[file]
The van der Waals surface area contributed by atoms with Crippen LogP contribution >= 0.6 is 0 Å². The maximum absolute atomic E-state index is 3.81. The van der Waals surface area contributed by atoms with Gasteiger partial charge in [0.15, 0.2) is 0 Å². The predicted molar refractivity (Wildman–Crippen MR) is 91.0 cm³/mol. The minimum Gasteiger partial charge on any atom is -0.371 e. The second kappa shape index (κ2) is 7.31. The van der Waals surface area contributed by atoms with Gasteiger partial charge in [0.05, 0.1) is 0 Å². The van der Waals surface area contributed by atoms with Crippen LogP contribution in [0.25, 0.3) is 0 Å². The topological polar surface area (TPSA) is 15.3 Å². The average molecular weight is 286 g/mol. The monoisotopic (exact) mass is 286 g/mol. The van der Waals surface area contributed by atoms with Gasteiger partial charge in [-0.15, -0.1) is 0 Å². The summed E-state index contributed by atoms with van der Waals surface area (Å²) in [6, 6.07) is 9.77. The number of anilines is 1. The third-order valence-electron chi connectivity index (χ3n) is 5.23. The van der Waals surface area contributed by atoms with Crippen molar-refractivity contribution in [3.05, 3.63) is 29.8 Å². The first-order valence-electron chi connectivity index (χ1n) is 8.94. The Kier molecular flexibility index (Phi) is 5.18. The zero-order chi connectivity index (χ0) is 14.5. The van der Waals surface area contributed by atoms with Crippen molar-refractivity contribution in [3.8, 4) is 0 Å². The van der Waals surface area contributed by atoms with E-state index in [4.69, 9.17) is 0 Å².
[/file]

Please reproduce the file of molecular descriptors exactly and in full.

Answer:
The van der Waals surface area contributed by atoms with Crippen LogP contribution >= 0.6 is 0 Å². The maximum absolute atomic E-state index is 3.81. The van der Waals surface area contributed by atoms with Gasteiger partial charge in [0.15, 0.2) is 0 Å². The predicted molar refractivity (Wildman–Crippen MR) is 91.0 cm³/mol. The minimum Gasteiger partial charge on any atom is -0.371 e. The second kappa shape index (κ2) is 7.31. The van der Waals surface area contributed by atoms with Gasteiger partial charge in [0.05, 0.1) is 0 Å². The van der Waals surface area contributed by atoms with Crippen LogP contribution in [0.25, 0.3) is 0 Å². The topological polar surface area (TPSA) is 15.3 Å². The average molecular weight is 286 g/mol. The monoisotopic (exact) mass is 286 g/mol. The van der Waals surface area contributed by atoms with Gasteiger partial charge in [-0.15, -0.1) is 0 Å². The summed E-state index contributed by atoms with van der Waals surface area (Å²) in [6, 6.07) is 9.77. The number of anilines is 1. The third-order valence-electron chi connectivity index (χ3n) is 5.23. The van der Waals surface area contributed by atoms with Crippen molar-refractivity contribution in [3.05, 3.63) is 29.8 Å². The first-order valence-electron chi connectivity index (χ1n) is 8.94. The Kier molecular flexibility index (Phi) is 5.18. The zero-order chi connectivity index (χ0) is 14.5. The van der Waals surface area contributed by atoms with Crippen molar-refractivity contribution in [3.8, 4) is 0 Å². The van der Waals surface area contributed by atoms with E-state index in [4.69, 9.17) is 0 Å².